By Fraser Cameron
The European Union has a long tradition of promoting democracy and human rights in Asia, often in informal cooperation with the United States. Until 2014, it seemed that things were moving in the right direction, but since then there has been backsliding in China and several Southeast Asian countries. Xi Jinping has tightened control in China, the military endures in Thailand, Duterte’s drug purge is ongoing in the Philippines, the Tatmadaw commits ethnic cleansing in Myanmar, Hun Sen and his party have dissolved the opposition in Cambodia, and so on.
The European Union has struggled to cope with this reversal. It has human rights dialogues with China and most countries in Southeast Asia as well as bloc-to-bloc discussions with the ASEAN Intergovernmental Commission on Human Rights. But the results in these forums have been mixed.
Asian elites often accuse the European Union of lecturing them on human rights. The European Union’s response is that human rights are universal and that many Asian countries have ‘signed up’ to accept such values in numerous UN documents.
This is not to say that the European Union has a clean slate: it is at least partially justified to accuse the European Union of hypocrisy for turning a blind eye to abuses in member states like Poland and Hungary or in countries like Saudi Arabia while it criticises Asian nations. But the hypocrisy only extends so far: the European Union is now taking Poland and Hungary to task for infringing EU norms.
The European Union receives varying levels of support from its member states on human rights. Germany, Sweden, the Netherlands and the United Kingdom have traditionally been the strongest supporters. But Greece and Hungary have both, under pressure from Beijing, blocked critical resolutions aimed at China’s human rights record. Securing a united EU position is unlikely to become easier in the future due to economic pressures that are driving less affluent states closer to Beijing.
The main lever that the European Union has at its disposal is trade sanctions. It has maintained an arms embargo against China since the 1989 Tiananmen Square protests. It preserved tight economic sanctions against Myanmar until the country began to democratise. It is now preparing fresh sanctions against those in the Myanmar military involved in atrocities against the Rohingya and against Cambodia for its draconian measures against the opposition. It has suspended trade talks with Thailand until there is a civilian government in power and has refused to continue trade talks with the Philippines.
The European Union has also used its free trade agreement with Vietnam to ensure Hanoi signs up to international agreements on labour standards. Commissioner for Trade Cecilia Malmstrom is a strong advocate for human rights and is aware of the strong and differing feelings they muster in the European Parliament. These divergent views must be taken into account as it is the Parliament that must ratify all trade deals.
Only Norway, Canada and occasionally Australia and New Zealand support the European Union’s efforts to promote democracy and human rights in the region — and Norway is quite cautious after receiving lengthy political and trade sanctions from China when the Nobel Peace Prize was awarded to dissident Liu Xiaobo.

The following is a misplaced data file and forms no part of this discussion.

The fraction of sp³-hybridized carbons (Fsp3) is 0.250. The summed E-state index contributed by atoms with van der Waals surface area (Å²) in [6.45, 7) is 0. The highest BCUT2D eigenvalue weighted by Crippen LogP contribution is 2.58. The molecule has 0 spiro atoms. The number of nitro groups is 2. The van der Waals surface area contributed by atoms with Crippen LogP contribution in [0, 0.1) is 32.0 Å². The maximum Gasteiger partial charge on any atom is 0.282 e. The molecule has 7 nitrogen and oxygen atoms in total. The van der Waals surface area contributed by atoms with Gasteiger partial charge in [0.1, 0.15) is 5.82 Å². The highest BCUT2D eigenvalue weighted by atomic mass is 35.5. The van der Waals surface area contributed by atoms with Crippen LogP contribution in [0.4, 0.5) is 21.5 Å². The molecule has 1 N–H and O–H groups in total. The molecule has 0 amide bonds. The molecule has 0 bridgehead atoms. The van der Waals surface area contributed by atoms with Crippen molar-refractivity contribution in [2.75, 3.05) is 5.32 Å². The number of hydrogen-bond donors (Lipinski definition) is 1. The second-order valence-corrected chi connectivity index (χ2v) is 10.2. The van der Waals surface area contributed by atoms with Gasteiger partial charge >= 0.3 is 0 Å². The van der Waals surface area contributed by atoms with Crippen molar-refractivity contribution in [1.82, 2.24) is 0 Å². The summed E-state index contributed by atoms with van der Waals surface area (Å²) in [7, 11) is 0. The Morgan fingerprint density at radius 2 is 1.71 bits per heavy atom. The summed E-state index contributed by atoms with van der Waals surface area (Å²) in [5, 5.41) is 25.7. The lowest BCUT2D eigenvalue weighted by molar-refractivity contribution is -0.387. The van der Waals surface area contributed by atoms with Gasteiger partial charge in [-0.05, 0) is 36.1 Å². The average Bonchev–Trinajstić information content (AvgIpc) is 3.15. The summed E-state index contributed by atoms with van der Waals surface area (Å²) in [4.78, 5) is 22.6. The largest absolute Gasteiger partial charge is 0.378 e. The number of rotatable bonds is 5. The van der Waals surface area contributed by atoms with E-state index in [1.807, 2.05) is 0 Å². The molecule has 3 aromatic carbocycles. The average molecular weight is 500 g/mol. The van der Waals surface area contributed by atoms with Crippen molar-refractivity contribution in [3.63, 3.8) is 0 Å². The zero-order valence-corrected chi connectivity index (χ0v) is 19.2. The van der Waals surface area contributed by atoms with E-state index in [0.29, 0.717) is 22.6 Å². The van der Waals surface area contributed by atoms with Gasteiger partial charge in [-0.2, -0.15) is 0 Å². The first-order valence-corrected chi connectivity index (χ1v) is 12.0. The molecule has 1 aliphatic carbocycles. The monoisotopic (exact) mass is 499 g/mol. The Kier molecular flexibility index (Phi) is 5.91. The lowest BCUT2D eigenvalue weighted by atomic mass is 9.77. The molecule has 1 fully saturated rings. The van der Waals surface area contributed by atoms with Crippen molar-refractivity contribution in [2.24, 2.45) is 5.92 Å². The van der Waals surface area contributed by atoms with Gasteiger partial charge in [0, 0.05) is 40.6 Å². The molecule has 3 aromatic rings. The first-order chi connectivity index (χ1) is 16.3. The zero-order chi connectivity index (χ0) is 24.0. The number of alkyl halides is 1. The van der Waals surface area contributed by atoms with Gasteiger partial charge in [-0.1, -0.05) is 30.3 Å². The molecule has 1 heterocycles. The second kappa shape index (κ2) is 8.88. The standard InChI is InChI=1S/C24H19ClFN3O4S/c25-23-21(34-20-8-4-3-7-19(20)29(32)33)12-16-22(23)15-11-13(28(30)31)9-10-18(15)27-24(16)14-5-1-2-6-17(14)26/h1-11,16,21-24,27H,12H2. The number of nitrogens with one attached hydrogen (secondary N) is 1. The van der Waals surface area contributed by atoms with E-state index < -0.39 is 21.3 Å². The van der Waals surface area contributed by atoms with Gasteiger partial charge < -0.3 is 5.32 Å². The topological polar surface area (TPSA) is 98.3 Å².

Despite professing support for human rights, neither Japan nor South Korea is prepared to criticise countries in Asia. Neither is India, the largest democracy in the world. Among Asian nations, only Indonesia and Malaysia have joined the European Union in making critical comments about the plight of the Rohingya in Myanmar, and they did so to support their domestic agendas.
The biggest problem is the lack of support from the United States. With Donald Trump in the White House, Washington no longer places emphasis on human rights except when specific issues contravene US interests — North Korea being the most recent example. China has been given a free pass, and authoritarian leaders from Southeast Asia have been feted without a word about their human rights records. During his visit to Manila in November, Trump described President Duterte as a ‘good guy’ and did not utter a word of criticism about extra-judicial killings.
Unlike the European Union or the Obama administration, Trump has shown no interest in tying trade deals to human rights. Even when the United States does make public statements about human rights (as Rex Tillerson did in Myanmar in November), it tends not to follow up because of a desire to continue selling US military equipment. There are strong ties between the Pentagon and local militaries throughout Asia that continue to influence the US approach to human rights.
This change in US attitudes puts the European Union in a difficult situation. It does not wish to push the Philippines, Thailand or Myanmar into the hands of China and thus lose all influence. Local leaders also ask the European Union why it continues to push its normative agenda when the United States has ceased to do so.
The European Union is exposed. It has lost an important ally and there are only a small number of like-minded countries prepared to offer support. It is also striving to ensure a united EU voice regardless of whether or not individual member states are pursuing their own economic interests.
Despite these difficulties, the European Union cannot give up on its treaty-based normative agenda and should continue to link trade deals to human rights and speak out on abuses. It has already issued three critical statements on China in 2018. But its human rights advocacy may have to arrive in a different form: there is likely to be less lecturing and more focus on practical issues such as training judges and journalists, supporting law schools and exchanging information on good governance.